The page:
The statute appears to allow the trial Court, upon motion of the non prevailing party under an Offer of Settlement, to request that the Court find that Offeror knew that Offer of Settlement was not made “in good faith”. OCGA § 9-11-68(d)(2). If the Court finds the offer was not made in good faith, then the Offer of Settlement is just considered either void or null.
       D. The Jury Version Homologue of OCGA § 9-15-14
       OCGA § 9-11-68(e). The 1987 enactment of OCGA § 9-15-14 motion for attorney’s fees for frivolous litigation and claims was supposed to be the remedy enacted by the legislature which merged all common law claims of malicious abuse and malicious use of prosecution into one statute. However, since the enactment of OCGA § 9-15-14, we have seen the enactment of OCGA § 51-7-80 through 85 and now a jury-driven version of OCGA § 9-15-14. Under subparagraph (e) of OCGA § 9-11-68 a prevailing party at the end of a jury trial may move the Court to allow the jury (then impaneled) to hear a bifurcated discussion of whether the claims advanced by the non prevailing party were frivolous, lacked substantial justification or were not made in good faith.
       If the jury finds that those claims were made during trial were frivolous then and in that event the jury may proceed to award damages against the non-prevailing party pursuant to OCGA § 9-11-68(e). It is possible that a motion under subparagraph (e) may be made to the judge; however, it is clear that the General Assembly wanted to give the prevailing party the opportunity to present frivolous claims to the jury then impaneled.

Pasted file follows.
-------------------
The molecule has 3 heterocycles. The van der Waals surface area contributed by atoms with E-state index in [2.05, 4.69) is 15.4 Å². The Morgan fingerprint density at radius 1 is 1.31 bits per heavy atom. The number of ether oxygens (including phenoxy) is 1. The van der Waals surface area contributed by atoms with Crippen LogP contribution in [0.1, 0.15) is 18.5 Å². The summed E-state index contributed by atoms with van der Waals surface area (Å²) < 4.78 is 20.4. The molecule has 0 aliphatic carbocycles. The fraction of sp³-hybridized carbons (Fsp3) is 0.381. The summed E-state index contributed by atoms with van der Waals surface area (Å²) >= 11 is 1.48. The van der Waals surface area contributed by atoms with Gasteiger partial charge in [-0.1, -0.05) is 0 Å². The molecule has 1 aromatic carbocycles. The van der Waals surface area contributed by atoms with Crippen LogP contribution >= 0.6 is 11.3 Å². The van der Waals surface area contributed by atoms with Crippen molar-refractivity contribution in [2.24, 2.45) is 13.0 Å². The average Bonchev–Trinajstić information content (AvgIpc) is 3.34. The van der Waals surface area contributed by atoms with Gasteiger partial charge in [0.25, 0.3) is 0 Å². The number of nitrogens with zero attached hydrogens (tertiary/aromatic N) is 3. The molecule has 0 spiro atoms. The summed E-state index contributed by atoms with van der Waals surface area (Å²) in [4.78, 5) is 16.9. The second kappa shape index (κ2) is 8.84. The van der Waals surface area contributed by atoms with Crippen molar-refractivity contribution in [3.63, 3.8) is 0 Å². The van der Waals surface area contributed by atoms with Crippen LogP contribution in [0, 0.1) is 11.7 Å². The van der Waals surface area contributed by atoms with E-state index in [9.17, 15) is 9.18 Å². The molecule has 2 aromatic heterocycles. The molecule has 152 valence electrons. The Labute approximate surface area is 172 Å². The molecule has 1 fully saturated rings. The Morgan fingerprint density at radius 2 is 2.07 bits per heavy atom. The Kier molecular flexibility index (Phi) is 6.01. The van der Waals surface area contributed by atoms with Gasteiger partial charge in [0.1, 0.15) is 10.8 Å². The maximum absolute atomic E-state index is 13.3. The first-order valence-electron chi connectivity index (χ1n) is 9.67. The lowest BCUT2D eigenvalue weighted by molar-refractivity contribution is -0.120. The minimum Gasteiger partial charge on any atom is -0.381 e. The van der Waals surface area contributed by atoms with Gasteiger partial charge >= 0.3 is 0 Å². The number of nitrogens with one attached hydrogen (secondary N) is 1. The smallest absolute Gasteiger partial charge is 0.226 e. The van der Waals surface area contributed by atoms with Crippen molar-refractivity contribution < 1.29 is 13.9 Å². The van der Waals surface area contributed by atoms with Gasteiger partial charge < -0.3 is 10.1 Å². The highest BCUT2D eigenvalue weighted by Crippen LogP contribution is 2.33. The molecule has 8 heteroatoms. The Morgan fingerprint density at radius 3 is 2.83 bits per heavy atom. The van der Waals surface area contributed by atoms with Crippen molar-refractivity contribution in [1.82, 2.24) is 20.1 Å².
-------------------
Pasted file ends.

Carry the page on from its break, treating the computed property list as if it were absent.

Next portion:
A prevailing party may not use both OCGA § 9-15-14 and OCGA § 9-11-68(e) for the same factual conduct by the non-prevailing party.
A. 2015 Cases   
1. Alessi v. Cornerstone Associates, Inc., 334 Ga.App. 490, 780 S.E.2d 15 (2015).
    No OCGA § 9 11 68 awards in Arbitration.  The case involved homeowners purchasing a house from Cornerstone Associates Inc. in Locust Grove, Georgia.  The contractor purchase indicated that binding arbitration would be conducted before an arbitrator named by Cornerstone.  The year before the arbitration Cornerstone offered the homeowners an OCGA § 9 11 68 offer of $3,000.00 to settle the claim.  The homeowners proceeded to binding arbitration pursuant to the contract and recovered nothing as did Cornerstone.  Both sides received nothing in arbitration.  Based upon the fact that homeowner did not exceed or meet the $3,000.00 by 75 percent at the arbitration, Cornerstone brought a motion in the trial court for the $67,268.41 it had spent in defending the case.  The Superior Court of Paulding County awarded the attorney's fees pursuant to OCGA § 9 11 68 and homeowner appeal.  The Court of Appeals and apparently what appears to be a case of first impression determined that OCGA § 9 11 68 attorney's fees applies only in the context of court driven civil litigation.  The Court of Appeals reasoned that the statute should be granted in strict construction and 9 11 68 that the general assembly made no reference to alternative dispute resolution in the statute.  Also, by the use of the word trial, the general assembly must have intended to exclude Award in arbitration.  Thus, 9 11 68 does not apply in arbitration.  [The underlying case was discussed last year at Alessi, et al. v. Cornerstone Associates, Inc., 329 Ga.App. 420, 765 S.E.2d 630 (2014).]
2. Tiller v. RJJB Associates, LLP, 331 Ga.App. 622, 770 S.E.2d 883 (2015).
      Award Reversed for Vagueness.  The Court of Appeals reversed a grant of OCGA § 9 11 68 to a shopping center mall operated that housed anchor store J. C. Penney in the amount of $24,696.28.  While the corporation for the mall obtained summary judgment against a slip and fall plaintiff and the slip and fall plaintiff recovered nothing, the Court of Appeals held that the offer was too vague to be unenforceable.  Particularly, the movant under OCGA § 9 11 68 sent an OCGA § 9 11 68 of settlement which referred to provisions of the complaint.  Because the slip and fall plaintiff had filed a lengthy amended complaint the Court of Appeals held that the offer could not be accepted as written.  This is yet another case that describes the importance of confirming the OCGA § 9 11 68 letter to the exact facts of the case in order to be enforced. 
3. Bell v. Waffle House, Inc., 331 Ga.App. 443, 771 S.E.2d 132 (2015)